Dresding Medical Inc. (DMI) has enjoyed success designing, manufacturing, and supplying medical equipment to hospital and clinics. Through their core competency of translating different customer needs into customized products, DMI has retained a satisfied customer base. These clients have traditionally valued dependability and flexibility over speed and price. However, part of the customer base has gradually shifted away from clinics and towards direct consumers. In order to address this market, DMI has developed a new generation of “small black box” products, which are smarter and more portable than their standard offerings. However, the direct consumers desire standardized low-cost items that can be delivered more quickly than DMI’s current intervals.
Unfortunately, this shift to the consumer market does not correspond with the strengths of DMI’s manufacturing operations. Direct consumers desire low-cost products, whereas DMI has traditionally offered products that are high-cost. Expensive emerging medical technologies only compound the cost issue. DMI is also very deliberate in developing their products to the market. For example, it takes DMI over three years to develop a new base model. In order to adapt to evolving consumer demands, they’ll need to reduce those intervals to under 12 months. Another variation between the markets involves the “push vs. pull” concept. Although the clinical market tends to “pull” the customized products from DMI, the mass quantities of standardized items will need to be “pushed” to some extent towards the consumer market.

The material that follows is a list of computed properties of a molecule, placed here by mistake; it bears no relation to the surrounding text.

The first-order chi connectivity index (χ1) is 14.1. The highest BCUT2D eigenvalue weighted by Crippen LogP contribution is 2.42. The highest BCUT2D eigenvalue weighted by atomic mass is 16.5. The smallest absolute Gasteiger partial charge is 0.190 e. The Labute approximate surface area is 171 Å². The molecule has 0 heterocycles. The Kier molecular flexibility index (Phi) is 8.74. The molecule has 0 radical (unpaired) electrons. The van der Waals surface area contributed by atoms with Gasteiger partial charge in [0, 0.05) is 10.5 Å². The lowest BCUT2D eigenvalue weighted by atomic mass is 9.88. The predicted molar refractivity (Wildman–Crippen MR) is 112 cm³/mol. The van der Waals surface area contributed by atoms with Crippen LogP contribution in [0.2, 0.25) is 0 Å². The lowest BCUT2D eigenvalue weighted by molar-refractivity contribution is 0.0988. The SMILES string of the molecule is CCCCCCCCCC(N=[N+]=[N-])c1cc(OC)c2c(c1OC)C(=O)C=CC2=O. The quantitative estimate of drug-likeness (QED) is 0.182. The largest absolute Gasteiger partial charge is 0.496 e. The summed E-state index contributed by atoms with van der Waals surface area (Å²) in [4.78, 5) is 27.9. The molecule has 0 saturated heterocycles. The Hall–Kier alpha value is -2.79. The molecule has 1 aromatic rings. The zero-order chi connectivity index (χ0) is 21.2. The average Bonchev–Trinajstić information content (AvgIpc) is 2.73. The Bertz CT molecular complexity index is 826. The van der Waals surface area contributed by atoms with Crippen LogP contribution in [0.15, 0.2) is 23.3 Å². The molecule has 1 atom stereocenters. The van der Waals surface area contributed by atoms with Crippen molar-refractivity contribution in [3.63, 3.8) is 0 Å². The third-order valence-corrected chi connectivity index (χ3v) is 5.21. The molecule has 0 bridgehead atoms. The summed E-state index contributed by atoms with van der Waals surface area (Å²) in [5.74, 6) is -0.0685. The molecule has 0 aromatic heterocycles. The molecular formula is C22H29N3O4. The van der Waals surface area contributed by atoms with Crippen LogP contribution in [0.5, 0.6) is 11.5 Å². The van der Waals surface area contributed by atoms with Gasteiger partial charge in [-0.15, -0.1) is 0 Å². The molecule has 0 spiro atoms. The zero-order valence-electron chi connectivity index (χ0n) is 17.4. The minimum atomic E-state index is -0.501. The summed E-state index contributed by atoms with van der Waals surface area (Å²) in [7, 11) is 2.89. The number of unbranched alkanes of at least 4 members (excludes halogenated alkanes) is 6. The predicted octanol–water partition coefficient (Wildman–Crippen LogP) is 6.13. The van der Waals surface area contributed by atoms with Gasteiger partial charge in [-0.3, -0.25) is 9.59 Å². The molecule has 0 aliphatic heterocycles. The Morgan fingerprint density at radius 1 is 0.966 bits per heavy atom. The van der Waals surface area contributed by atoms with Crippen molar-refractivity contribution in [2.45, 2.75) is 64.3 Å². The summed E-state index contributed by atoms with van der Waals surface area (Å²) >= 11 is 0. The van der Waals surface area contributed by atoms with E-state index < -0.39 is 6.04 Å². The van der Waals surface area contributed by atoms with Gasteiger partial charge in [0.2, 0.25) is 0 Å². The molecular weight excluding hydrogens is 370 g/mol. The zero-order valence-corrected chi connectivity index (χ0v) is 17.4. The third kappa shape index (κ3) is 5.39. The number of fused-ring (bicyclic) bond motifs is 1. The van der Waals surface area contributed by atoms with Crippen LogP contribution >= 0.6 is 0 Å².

The primary dilemma DMI faces is how to satisfy the new direct consumer market without shunning their existing base market. These two markets value opposing performance metrics. ...
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